U.Va. Health has purchased Oak Lawn — a historic home in Fifeville — along with its accompanying five acres of land. The purchase, which is part of an ongoing effort to improve the accessibility of medical treatment in disadvantaged neighborhoods across Charlottesville, was announced in a press release by U.Va. Health on Oct.18. Oak Lawn is located at the intersection of 9th Street Southwest and Cherry Avenue.
The Oak Lawn home, which was built in 1822 by a carpenter who also worked on Monticello and the Academical Village, is on the National Registry of Historic Places and was owned by the Fife family from 1847 until the recent sale. While U.Va. Health is tentatively considering using it as a childcare space, a space for wellness check-ups or a community center for health education, the University will be conferring with local residents before reaching a final decision on the matter, according to the press release.
Dr. Tracy M. Downs, U.Va. Health’s chief diversity and community engagement officer, said U.Va. Health uses a metric known as the Area Deprivation Index — which measures factors such as education, income and food insecurity — to decide which neighborhoods to expand their operations in. As of 2021, the Fifeville neighborhood scored a seven on the 10-point scale of the Area Deprivation Index, with one being the most advantaged and 10 the least.
“Our methodology [in choosing areas to support] is to identify neighborhoods that [are] the most under-resourced,” Downs said of the selection process. “When we looked at a heat map, so to speak, at a census level around our neighborhoods, Fifeville…stood out.”
The Public Health Working Group — a group of University administrators aiming to promote greater coordination between the greater Charlottesville community and U.Va. Health — provided recommendations for addressing the significance of Charlottesville’s ADI in determining whether a community is in need of additional venues of healthcare.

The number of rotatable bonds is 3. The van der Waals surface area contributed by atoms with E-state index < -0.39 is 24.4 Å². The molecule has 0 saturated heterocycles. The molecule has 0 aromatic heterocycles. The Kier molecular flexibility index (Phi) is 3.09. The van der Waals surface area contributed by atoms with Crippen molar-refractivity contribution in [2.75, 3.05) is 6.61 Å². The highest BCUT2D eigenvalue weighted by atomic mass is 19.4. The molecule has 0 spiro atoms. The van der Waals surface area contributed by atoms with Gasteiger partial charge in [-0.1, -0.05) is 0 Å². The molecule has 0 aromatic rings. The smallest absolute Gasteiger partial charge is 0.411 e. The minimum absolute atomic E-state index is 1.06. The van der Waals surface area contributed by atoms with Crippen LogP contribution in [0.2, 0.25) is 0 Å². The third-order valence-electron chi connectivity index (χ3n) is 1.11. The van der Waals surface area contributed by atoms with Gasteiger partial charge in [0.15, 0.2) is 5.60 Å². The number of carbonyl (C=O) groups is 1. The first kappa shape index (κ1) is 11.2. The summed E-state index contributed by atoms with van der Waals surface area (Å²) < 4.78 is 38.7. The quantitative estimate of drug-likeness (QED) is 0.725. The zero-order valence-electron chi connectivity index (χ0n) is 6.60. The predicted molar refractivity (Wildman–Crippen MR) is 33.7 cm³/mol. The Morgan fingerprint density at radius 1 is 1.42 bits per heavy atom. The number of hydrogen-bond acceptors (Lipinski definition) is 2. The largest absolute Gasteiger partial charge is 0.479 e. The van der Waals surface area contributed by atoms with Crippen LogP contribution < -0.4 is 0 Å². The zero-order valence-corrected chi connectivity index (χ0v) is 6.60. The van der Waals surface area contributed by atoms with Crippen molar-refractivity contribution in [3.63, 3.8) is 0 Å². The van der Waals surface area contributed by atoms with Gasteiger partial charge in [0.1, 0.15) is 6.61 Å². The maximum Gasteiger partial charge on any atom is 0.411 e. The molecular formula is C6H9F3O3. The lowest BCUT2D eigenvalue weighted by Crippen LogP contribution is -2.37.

The Public Health Working Group’s Recommendation covers how living in an underserved neighborhood may be linked to numerous negative healthcare outcomes. These can include anything from higher rates of diabetes or cardiovascular disease to poor mental health and even earlier death. According to the report, if the specific needs and disadvantages of a given community are not taken into consideration when forming new healthcare policies, they may be ineffective.
To combat the creation of ineffective policies and create a more comprehensive approach to community wellness, Downs said that partnering with local organizations and engaging in active listening with local residents is integral to establishing a rapport. Additionally, the partnership can allow residents easier access to healthcare options in their neighborhood.
“There are a lot of really dynamic programs throughout the state that U.Va. already partakes in that really eliminates barriers, so that…they can protect our most vulnerable moments,” Downs said. “Whether you're pregnant and in that phase of your life or you’re a young child, we don't want to put up walls so that people can't get care.”
Currently, U.Va. Health offers twice-a-month blood pressure and blood sugar checkups at the community health station at Abundant Life Ministries, which is located near central Grounds in the Prospect neighborhood.
According to Downs, bringing healthcare to communities rather than expecting communities to come to them has been a mission of U.Va. Health since he joined in 2021. He also said the program is in the process of acquiring a mobile health van to more easily access Fifeville, Southwood and other neighborhoods that may not have established clinics.
Downs said he hopes to see these efforts continued and expanded upon by way of the Oak Lawn property. He listed the Boys and Girls Club, Clinicians of Color and Charlottesville Neighborhood Health Association as a few of the organizations that U.Va. Health will partner with to determine how Oak Lawn can best serve the Fifeville community. Additionally, Downs said that churches and other faith-based organizations have acted as liaisons to connect U.Va. Health to Charlottesville communities.
“They’ve just been that lighthouse in the communities,” Downs said of religious groups in the area. “We’re excited about hopefully what we’ll be able to do in partnership with the community and bringing what they think would be of value.”
Members of the Charlottesville community with suggestions about what the property might be used for are asked to tweet @uvahealthnews on X, formerly Twitter, with their feedback.